April 17, 2002

Cornell Reacts to West's Departure

Print More

Prestigious Prof. Cornel West recently returned to Princeton University’s Program of African-American Studies after serving as a university professor at Harvard University’s W.E.B. DuBois Institute for Afro-American Research for seven years.

Noliwe M. Rooks, associate director of Princeton’s program of African-American studies, welcomed West back to the faculty and program.

“He’s clearly one of the leading intellectuals in America at the moment and it’s just a great honor to have him back,” she said.

The contrast between how Harvard treated him and how Princeton courted him spurred his departure from Harvard, West said.

For the past six months, West and Harvard University president Lawrence H. Summers have been at odds about a number of issues. The animosity originated when Summers criticized West’s scholarship and political actions.

“Larry Summers strikes me as the Ariel Sharon of American higher education,” West said, recently quoted by the New York Times. “He struck me very much as a bull in a china shop, and as a bully, in a very delicate and dangerous situation.”

Despite their conflict, Summers wished West luck in his current position.

“All of us in the Harvard community are grateful to Cornel West for his significant contributions to Harvard’s academic life, especially the great inspiration he provided to so many students,” Summers said, reported by the New York Times.

Don Ohadike, director of the Cornell Africana Studies and Research Center, believes West’s departure was justified.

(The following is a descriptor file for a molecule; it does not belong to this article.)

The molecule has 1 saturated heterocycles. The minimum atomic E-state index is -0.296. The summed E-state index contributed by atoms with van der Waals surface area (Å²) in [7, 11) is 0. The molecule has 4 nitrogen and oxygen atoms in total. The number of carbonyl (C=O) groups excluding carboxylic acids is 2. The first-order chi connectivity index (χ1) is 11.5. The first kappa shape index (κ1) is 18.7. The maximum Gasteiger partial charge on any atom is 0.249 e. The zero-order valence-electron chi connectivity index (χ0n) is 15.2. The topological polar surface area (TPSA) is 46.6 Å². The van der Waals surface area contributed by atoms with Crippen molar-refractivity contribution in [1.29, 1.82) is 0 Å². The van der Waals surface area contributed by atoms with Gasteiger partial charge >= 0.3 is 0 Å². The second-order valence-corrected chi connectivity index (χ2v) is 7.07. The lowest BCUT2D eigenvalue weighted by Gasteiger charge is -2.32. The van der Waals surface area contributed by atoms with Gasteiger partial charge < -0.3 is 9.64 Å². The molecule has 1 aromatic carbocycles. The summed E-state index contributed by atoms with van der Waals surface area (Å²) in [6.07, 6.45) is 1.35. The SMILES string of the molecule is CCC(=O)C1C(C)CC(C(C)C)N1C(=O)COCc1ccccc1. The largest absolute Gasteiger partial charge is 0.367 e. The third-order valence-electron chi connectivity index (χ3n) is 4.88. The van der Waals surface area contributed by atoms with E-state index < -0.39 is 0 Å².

“Harvard should not have annoyed Cornel West – somebody who had been loyal to them, somebody who had served them for such a long time, someone who emitted the image of Harvard. [He] shouldn’t have been toyed with the way they did,” Ohadike said.

He thinks that universities should learn from West’s exit.

“This should be an eye-opener for all other universities for them to realize that senior scholars can exercise their right to leave if they are not satisfied with their treatment,” he said.

Harvard will suffer greatly from the loss of West, according to Ohadike.

“[His departure] may even blacklist Harvard as anti-black and Princeton as the more progressive university,” he said.

Faculty at the African-American program at Princeton expect interest in the program to increase with West’s return.

“We are anticipating a great enthusiasm for his courses and just his presence on the part of the students,” Rooks said. “We are anticipating a great spike in the enrollment of our classes.”

Currently, it is undecided which courses West will teach.

Princeton hopes to expand its program of African-American studies into a full department within a few years.

Currently, the program does not have any directly appointed professors and does not offer an undergraduate major.

Kuame Appiah, the undergraduate director of Afro-American studies at Harvard, is also leaving Harvard for Princeton. According to the New York Times, he previously said his departure is unrelated to West’s exit. When contacted, he declined comment.

West has published the books Race Matters, The American Evasion of Philosophy: A Genealogy of Pragmatism and several works on religion. He was also an organizer of the Million Man March, among other efforts.

Archived article by Shannon Brescher